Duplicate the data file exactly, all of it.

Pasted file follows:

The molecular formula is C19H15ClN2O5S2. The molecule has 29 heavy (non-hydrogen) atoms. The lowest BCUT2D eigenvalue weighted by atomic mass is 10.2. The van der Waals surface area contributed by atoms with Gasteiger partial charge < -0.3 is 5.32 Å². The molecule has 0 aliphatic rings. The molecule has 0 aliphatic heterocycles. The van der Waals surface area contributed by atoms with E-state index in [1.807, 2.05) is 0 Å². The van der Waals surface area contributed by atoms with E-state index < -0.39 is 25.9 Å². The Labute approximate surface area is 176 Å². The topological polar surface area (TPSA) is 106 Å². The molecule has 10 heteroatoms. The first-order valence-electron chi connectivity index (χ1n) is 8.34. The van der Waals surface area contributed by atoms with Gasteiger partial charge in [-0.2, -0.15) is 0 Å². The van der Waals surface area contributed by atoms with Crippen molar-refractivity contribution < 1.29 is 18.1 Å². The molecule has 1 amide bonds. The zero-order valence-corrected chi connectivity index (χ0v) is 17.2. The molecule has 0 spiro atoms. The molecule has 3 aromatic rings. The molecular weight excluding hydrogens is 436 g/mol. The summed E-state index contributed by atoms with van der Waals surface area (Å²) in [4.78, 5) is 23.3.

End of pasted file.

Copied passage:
The molecular formula is C19H15ClN2O5S2. The molecule has 29 heavy (non-hydrogen) atoms. The lowest BCUT2D eigenvalue weighted by atomic mass is 10.2. The van der Waals surface area contributed by atoms with Gasteiger partial charge < -0.3 is 5.32 Å². The molecule has 0 aliphatic rings. The molecule has 0 aliphatic heterocycles. The van der Waals surface area contributed by atoms with E-state index in [1.807, 2.05) is 0 Å². The van der Waals surface area contributed by atoms with E-state index < -0.39 is 25.9 Å². The Labute approximate surface area is 176 Å². The topological polar surface area (TPSA) is 106 Å². The molecule has 10 heteroatoms. The first-order valence-electron chi connectivity index (χ1n) is 8.34. The van der Waals surface area contributed by atoms with Gasteiger partial charge in [-0.2, -0.15) is 0 Å². The van der Waals surface area contributed by atoms with Crippen molar-refractivity contribution < 1.29 is 18.1 Å². The molecule has 1 amide bonds. The zero-order valence-corrected chi connectivity index (χ0v) is 17.2. The molecule has 0 spiro atoms. The molecule has 3 aromatic rings. The molecular weight excluding hydrogens is 436 g/mol. The summed E-state index contributed by atoms with van der Waals surface area (Å²) in [4.78, 5) is 23.3.